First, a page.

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Recently, spending several uninterrupted days in bed with the flu, I became increasingly absorbed by thoughts that, through their randomness and disconnected quality, seemed more revelatory and meaningful than those of my life of action.
In 1967, when I was just being born, Carolee Schneemann completed Fuses, a film about the erotic exchange between the artist and her long-time lover, the composer James Tenney. In its referential, indeterminate space, Fuses is akin to my sickbed. Says the filmmaker a quarter century later, “I wanted to see if the experience of what I saw would have any correspondence to what I felt—the intimacy of lovemaking.” 1
There is no cameraman; instead, a cat perched on the windowsill is virtually recording the “action.” 2 Fuses shows the touch of the artist on multiple places, including on the material of the film itself: puncturing, scratching, coloring by hand. Fuses is the supra-dream, the hyper-real, the totally ethereal that is too full of clarity not to exist concretely. It is the act of language of one’s own evolution, the space of one’s own architecture, and the boundlessness of one’s own climax. [End Page 51]
The more times I share the euphoria of Fuses, the more animate the film becomes: lunging, heaving, crossing over surface and through mass, breathing, genitalia-ing, cat eye-ing. Because Fuses exists in folds, concealing, revealing, and repeating itself, it is easy to lose my footing in remembering it. Like my sickbed, it is more the sense of the film that is with me, rather than a sequence of cause and effect. I wonder if the scene of the ass—camera facing ass, ass connected to cock, cock, pussy, intercoursing, Carolee on other side of ass, not hers, hers—is actually spaced throughout the twenty-two minutes of the film. Or, is it in fantasy that the muscles of the red-dipped ass clench, relax, cast shadow, and satiate so neverendingly?
Beautiful woman with long black hair: I catch your eyes, you do not see me, you shift, slip backwards, and delve ever more freely into your creation. Now, the man with the ass pleasures you through his mouth and tongue. You reach the furthest point in your dream. I experience the nirvana of your orgasm in this radical cunni-linguistics. Kitch the cat looks around. 3
I first saw Fuses in the late nineteen-eighties, enjoying the film but feeling that its context and impact were of the past. Though Fuses was an important work to see in terms of being familiar with different histories—experimental film, sexuality and the body in art, and feminist practice—it didn’t apply directly to me as a young woman artist twenty years later. At the time, I was reading a lot of feminist film theory, the vast majority of which did not take explicit sexual images by women into serious consideration, thereby relegating such films to the border zone.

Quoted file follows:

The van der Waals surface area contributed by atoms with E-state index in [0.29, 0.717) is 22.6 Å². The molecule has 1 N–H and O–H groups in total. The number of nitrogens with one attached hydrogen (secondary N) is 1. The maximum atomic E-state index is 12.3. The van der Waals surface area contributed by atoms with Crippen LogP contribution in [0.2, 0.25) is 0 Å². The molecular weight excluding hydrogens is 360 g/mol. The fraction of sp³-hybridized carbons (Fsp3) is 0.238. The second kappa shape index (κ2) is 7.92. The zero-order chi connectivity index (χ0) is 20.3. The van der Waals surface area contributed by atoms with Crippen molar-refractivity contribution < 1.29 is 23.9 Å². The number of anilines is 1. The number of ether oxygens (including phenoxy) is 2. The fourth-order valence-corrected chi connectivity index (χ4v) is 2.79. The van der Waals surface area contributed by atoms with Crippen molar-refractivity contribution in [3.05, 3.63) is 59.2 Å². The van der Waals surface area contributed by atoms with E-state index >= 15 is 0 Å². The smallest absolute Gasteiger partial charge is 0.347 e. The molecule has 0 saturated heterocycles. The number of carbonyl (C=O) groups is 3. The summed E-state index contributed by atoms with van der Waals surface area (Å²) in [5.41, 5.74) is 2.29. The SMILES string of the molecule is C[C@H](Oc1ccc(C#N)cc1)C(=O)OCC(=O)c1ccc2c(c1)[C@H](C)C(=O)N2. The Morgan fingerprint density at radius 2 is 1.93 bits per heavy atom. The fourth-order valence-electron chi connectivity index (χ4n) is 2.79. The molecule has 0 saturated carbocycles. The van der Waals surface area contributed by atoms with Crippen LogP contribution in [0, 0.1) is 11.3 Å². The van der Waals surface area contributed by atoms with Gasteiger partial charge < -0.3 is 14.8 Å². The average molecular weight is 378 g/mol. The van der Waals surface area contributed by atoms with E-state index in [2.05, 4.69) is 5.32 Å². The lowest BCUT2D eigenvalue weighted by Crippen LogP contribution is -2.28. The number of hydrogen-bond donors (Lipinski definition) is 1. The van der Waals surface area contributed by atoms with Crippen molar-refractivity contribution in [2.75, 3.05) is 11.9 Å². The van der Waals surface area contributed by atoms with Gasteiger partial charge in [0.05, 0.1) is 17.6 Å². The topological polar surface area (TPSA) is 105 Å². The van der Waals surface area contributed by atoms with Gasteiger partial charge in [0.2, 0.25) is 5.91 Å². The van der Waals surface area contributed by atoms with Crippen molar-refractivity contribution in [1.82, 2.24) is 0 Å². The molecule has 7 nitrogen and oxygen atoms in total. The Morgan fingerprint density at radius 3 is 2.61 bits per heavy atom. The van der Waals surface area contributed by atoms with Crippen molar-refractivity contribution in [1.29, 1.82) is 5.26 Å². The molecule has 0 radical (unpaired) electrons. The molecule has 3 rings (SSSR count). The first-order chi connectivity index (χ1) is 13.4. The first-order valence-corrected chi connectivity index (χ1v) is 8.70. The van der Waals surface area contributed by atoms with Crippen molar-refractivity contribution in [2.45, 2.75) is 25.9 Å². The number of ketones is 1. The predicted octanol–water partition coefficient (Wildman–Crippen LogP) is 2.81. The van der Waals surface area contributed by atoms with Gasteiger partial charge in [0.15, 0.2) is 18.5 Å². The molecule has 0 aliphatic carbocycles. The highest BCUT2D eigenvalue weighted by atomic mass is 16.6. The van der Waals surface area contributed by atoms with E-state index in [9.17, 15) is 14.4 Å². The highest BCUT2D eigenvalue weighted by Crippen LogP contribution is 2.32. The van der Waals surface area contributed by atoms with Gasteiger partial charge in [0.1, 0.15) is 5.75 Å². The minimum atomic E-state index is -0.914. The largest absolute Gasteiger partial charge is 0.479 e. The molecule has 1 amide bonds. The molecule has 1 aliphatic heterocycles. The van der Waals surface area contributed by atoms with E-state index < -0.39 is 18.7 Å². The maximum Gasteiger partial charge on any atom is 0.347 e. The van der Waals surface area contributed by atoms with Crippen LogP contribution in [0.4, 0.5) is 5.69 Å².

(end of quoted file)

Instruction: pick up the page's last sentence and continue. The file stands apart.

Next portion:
Yet Fuses changed with time, becoming increasingly relevant to my life upon each screening. My intensified visceral response led me to believe that my ability to more fully experience the film was intricately linked to sexual freedom. Life experience had taught me that indeed, after decades, a sixties experimental film by a woman reveling in her own erotic joy could be subversive, not to mention intoxicating. I also learned that what I had taken for granted in my early twenties—such as assuming that restrictive roles for women were misfortunes of the past—were actually pressing concerns to this day and that it was because of the ongoing struggle by women older than myself [End Page 52] that I could have made these assumptions in the first place. As an artist inspired by questions of the articulation of sexuality and the body, I finally accepted my indebtedness to Carolee Schneemann.
In 1968, soon after the release of Fuses, New York Radical Women organized the first major protest of the Women’s Liberation Movement at...